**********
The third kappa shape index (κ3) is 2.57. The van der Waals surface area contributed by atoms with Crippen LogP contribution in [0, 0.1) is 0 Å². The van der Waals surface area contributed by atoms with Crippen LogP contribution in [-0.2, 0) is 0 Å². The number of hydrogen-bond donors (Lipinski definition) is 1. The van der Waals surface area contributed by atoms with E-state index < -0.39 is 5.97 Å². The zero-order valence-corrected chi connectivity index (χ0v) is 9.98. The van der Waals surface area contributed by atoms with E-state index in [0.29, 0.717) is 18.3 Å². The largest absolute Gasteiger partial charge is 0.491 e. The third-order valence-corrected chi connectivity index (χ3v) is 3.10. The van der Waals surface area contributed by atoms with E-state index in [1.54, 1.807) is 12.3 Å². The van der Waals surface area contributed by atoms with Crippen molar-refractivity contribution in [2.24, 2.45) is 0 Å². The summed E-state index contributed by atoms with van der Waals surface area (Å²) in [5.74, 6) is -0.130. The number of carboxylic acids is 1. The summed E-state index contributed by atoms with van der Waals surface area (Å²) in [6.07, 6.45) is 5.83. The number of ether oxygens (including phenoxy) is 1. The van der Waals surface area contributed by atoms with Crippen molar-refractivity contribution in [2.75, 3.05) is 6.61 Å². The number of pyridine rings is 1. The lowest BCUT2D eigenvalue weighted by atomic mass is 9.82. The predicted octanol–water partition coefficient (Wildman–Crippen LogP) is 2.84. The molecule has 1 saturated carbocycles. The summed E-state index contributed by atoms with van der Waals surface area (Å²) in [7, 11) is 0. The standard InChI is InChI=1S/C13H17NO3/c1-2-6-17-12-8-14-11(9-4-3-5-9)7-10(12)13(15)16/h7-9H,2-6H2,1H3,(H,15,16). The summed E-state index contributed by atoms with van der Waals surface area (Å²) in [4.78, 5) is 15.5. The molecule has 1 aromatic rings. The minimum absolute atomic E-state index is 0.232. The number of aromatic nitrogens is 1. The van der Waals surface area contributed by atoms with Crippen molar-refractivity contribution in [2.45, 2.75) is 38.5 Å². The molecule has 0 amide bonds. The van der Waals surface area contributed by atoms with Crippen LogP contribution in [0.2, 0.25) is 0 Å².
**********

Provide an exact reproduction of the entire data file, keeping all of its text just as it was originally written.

The third kappa shape index (κ3) is 2.57. The van der Waals surface area contributed by atoms with Crippen LogP contribution in [0, 0.1) is 0 Å². The van der Waals surface area contributed by atoms with Crippen LogP contribution in [-0.2, 0) is 0 Å². The number of hydrogen-bond donors (Lipinski definition) is 1. The van der Waals surface area contributed by atoms with E-state index < -0.39 is 5.97 Å². The zero-order valence-corrected chi connectivity index (χ0v) is 9.98. The van der Waals surface area contributed by atoms with E-state index in [0.29, 0.717) is 18.3 Å². The largest absolute Gasteiger partial charge is 0.491 e. The third-order valence-corrected chi connectivity index (χ3v) is 3.10. The van der Waals surface area contributed by atoms with E-state index in [1.54, 1.807) is 12.3 Å². The van der Waals surface area contributed by atoms with Crippen molar-refractivity contribution in [2.24, 2.45) is 0 Å². The summed E-state index contributed by atoms with van der Waals surface area (Å²) in [5.74, 6) is -0.130. The number of carboxylic acids is 1. The summed E-state index contributed by atoms with van der Waals surface area (Å²) in [6.07, 6.45) is 5.83. The number of ether oxygens (including phenoxy) is 1. The van der Waals surface area contributed by atoms with Crippen molar-refractivity contribution in [2.75, 3.05) is 6.61 Å². The number of pyridine rings is 1. The lowest BCUT2D eigenvalue weighted by atomic mass is 9.82. The predicted octanol–water partition coefficient (Wildman–Crippen LogP) is 2.84. The molecule has 1 saturated carbocycles. The summed E-state index contributed by atoms with van der Waals surface area (Å²) in [7, 11) is 0. The standard InChI is InChI=1S/C13H17NO3/c1-2-6-17-12-8-14-11(9-4-3-5-9)7-10(12)13(15)16/h7-9H,2-6H2,1H3,(H,15,16). The summed E-state index contributed by atoms with van der Waals surface area (Å²) in [4.78, 5) is 15.5. The molecule has 1 aromatic rings. The minimum absolute atomic E-state index is 0.232. The number of aromatic nitrogens is 1. The van der Waals surface area contributed by atoms with Crippen molar-refractivity contribution in [2.45, 2.75) is 38.5 Å². The molecule has 0 amide bonds. The van der Waals surface area contributed by atoms with Crippen LogP contribution in [0.2, 0.25) is 0 Å².